Note: in 1998 elections were held for a Northern Ireland Assembly (because of unresolved disputes among existing parties, the transfer of power from London to Northern Ireland came only at the end of 1999 and has been suspended four times the latest occurring in October 2002); in 1999 there were elections for a new Scottish Parliament and a new Welsh Assembly

Judicial branch:
House of Lords (highest court of appeal; several Lords of Appeal in Ordinary are appointed by the monarch for life); Supreme Courts of England, Wales, and Northern Ireland (comprising the Courts of Appeal, the High Courts of Justice, and the Crown Courts); Scotland's Court of Session and Court of the Justiciary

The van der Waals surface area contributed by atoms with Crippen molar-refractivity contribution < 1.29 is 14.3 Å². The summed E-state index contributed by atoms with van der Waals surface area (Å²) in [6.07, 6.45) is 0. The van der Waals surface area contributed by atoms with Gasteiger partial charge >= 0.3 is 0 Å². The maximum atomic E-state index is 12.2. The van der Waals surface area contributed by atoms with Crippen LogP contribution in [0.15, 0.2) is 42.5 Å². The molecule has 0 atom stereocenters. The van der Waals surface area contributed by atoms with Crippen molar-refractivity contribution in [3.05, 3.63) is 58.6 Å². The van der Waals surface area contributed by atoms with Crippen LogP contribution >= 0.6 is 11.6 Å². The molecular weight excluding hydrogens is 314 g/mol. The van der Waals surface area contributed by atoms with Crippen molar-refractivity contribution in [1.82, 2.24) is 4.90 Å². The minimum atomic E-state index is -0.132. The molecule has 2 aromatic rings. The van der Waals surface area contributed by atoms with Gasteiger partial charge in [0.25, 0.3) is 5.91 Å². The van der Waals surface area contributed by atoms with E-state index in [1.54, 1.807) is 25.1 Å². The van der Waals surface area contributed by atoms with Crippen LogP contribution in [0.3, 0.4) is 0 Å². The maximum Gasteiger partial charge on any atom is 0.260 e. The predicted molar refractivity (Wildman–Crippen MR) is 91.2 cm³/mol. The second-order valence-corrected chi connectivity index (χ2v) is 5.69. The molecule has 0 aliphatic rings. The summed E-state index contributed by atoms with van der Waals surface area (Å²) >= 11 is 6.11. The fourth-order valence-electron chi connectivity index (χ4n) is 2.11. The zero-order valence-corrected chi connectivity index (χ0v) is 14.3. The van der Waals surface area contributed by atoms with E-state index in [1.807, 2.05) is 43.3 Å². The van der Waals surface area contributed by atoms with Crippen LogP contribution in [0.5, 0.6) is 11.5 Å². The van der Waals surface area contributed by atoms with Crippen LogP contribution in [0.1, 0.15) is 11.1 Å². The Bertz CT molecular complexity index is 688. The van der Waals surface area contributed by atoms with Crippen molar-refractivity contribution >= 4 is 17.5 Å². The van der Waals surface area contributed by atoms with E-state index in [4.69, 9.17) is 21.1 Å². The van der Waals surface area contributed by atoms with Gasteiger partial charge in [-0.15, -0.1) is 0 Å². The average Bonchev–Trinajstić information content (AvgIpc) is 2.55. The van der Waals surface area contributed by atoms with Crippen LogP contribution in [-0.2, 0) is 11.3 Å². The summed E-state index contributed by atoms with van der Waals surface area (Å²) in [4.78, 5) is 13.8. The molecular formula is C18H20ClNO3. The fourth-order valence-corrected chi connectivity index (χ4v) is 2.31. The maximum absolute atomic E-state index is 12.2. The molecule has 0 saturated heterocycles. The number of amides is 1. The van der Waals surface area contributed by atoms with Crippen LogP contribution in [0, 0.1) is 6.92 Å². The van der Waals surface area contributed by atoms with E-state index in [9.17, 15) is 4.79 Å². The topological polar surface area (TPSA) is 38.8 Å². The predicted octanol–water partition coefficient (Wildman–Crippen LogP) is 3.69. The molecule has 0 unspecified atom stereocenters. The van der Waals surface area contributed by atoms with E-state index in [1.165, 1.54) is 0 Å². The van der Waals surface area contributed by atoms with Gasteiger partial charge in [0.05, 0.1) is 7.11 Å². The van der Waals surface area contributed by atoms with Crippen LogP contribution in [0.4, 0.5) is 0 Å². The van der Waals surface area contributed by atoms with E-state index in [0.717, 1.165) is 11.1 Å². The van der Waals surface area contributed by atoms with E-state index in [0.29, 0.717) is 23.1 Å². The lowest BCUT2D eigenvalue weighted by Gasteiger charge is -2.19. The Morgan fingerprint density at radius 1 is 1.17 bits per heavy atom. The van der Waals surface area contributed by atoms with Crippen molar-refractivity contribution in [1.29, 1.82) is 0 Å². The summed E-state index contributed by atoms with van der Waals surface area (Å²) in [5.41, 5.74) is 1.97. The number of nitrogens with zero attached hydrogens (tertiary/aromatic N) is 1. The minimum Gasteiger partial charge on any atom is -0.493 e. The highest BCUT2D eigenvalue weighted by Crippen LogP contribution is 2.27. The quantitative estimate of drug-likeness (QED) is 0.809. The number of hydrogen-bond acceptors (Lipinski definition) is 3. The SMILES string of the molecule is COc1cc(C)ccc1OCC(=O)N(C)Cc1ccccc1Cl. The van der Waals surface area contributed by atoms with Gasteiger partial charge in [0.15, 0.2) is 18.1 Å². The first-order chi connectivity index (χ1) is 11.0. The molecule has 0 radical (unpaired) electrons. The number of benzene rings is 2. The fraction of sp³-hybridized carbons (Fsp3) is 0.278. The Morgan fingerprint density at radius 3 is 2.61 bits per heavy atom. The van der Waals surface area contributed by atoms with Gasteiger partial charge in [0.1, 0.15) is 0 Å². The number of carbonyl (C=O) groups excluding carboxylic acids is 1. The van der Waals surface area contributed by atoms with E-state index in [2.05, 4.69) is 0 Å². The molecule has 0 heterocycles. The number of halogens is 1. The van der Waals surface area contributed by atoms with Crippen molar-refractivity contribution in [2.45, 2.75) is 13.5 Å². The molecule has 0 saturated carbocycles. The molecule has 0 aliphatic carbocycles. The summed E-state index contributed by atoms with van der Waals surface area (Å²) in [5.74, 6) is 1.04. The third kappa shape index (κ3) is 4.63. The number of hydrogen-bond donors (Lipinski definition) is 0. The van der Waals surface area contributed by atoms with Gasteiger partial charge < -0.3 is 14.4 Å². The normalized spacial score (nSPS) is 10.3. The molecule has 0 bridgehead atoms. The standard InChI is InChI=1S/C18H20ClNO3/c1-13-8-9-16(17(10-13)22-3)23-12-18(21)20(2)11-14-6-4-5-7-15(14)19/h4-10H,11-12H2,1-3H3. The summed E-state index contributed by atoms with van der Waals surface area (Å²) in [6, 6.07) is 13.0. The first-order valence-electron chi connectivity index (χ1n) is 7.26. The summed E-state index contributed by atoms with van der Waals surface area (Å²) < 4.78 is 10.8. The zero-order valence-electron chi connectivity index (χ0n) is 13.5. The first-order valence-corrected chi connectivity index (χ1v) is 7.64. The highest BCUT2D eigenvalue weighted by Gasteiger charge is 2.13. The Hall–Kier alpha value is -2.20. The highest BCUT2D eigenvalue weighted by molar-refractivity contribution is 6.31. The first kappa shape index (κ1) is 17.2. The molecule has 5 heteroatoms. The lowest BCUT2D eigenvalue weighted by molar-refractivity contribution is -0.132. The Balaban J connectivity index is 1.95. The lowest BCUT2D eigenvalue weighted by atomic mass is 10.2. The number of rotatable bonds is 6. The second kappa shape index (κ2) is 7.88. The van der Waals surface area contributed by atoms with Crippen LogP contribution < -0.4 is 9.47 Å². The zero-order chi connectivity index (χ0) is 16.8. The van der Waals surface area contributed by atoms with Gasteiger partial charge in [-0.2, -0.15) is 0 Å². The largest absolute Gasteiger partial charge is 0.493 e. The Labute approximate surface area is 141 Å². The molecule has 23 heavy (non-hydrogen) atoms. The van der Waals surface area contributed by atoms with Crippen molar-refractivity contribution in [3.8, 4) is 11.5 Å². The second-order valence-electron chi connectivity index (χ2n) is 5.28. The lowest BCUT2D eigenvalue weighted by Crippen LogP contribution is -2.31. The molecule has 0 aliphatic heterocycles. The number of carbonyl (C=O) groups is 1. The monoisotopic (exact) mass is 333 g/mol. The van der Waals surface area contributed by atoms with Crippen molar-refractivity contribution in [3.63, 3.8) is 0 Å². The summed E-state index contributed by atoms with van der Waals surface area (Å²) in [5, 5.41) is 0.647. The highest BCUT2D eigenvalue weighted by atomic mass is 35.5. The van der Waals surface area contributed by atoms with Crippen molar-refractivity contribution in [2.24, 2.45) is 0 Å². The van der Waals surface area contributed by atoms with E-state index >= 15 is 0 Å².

Political parties
Conservative and Unionist Party, Democratic Unionist Party (Northern Ireland), Labor Party, Liberal Democrats, Party of Wales (Plaid Cymru), Scottish National Party or SNP, Sinn Fein (Northern Ireland), Social Democratic and Labor Party or SDLP (Northern Ireland), Ulster Unionist Party (Northern Ireland)

Political pressure groups and leaders:
Campaign for Nuclear Disarmament; Confederation of British Industry; National Farmers' Union; Trades Union Congress

Contributed by Central Intelligence Agency World Fact Book
7 February 2005

Personae

Terms Defined

Referenced Works